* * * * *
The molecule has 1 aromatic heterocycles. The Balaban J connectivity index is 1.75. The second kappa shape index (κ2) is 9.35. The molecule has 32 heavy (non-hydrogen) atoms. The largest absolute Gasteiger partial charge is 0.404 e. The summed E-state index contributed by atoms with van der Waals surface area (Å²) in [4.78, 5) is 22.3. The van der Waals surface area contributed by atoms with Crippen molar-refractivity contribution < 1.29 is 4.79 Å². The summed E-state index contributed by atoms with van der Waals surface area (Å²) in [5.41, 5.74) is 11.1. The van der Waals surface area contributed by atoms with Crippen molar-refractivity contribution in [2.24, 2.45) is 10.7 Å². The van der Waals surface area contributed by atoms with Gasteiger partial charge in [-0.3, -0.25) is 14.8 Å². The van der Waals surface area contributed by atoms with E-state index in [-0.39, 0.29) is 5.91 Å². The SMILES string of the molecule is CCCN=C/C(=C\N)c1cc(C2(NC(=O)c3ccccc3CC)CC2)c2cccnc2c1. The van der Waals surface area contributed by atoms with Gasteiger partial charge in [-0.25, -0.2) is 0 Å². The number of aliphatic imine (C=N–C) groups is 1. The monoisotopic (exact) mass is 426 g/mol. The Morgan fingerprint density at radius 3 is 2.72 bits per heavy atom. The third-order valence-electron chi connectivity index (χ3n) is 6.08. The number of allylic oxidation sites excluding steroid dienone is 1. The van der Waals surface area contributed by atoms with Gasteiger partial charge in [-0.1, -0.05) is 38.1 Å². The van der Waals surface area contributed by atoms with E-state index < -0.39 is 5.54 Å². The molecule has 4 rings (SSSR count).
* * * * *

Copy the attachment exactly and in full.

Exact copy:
The molecule has 1 aromatic heterocycles. The Balaban J connectivity index is 1.75. The second kappa shape index (κ2) is 9.35. The molecule has 32 heavy (non-hydrogen) atoms. The largest absolute Gasteiger partial charge is 0.404 e. The summed E-state index contributed by atoms with van der Waals surface area (Å²) in [4.78, 5) is 22.3. The van der Waals surface area contributed by atoms with Crippen molar-refractivity contribution < 1.29 is 4.79 Å². The summed E-state index contributed by atoms with van der Waals surface area (Å²) in [5.41, 5.74) is 11.1. The van der Waals surface area contributed by atoms with Crippen molar-refractivity contribution in [2.24, 2.45) is 10.7 Å². The van der Waals surface area contributed by atoms with Gasteiger partial charge in [-0.3, -0.25) is 14.8 Å². The van der Waals surface area contributed by atoms with E-state index in [-0.39, 0.29) is 5.91 Å². The SMILES string of the molecule is CCCN=C/C(=C\N)c1cc(C2(NC(=O)c3ccccc3CC)CC2)c2cccnc2c1. The van der Waals surface area contributed by atoms with Gasteiger partial charge in [-0.25, -0.2) is 0 Å². The number of aliphatic imine (C=N–C) groups is 1. The monoisotopic (exact) mass is 426 g/mol. The Morgan fingerprint density at radius 3 is 2.72 bits per heavy atom. The third-order valence-electron chi connectivity index (χ3n) is 6.08. The number of allylic oxidation sites excluding steroid dienone is 1. The van der Waals surface area contributed by atoms with Gasteiger partial charge in [-0.1, -0.05) is 38.1 Å². The van der Waals surface area contributed by atoms with E-state index < -0.39 is 5.54 Å². The molecule has 4 rings (SSSR count).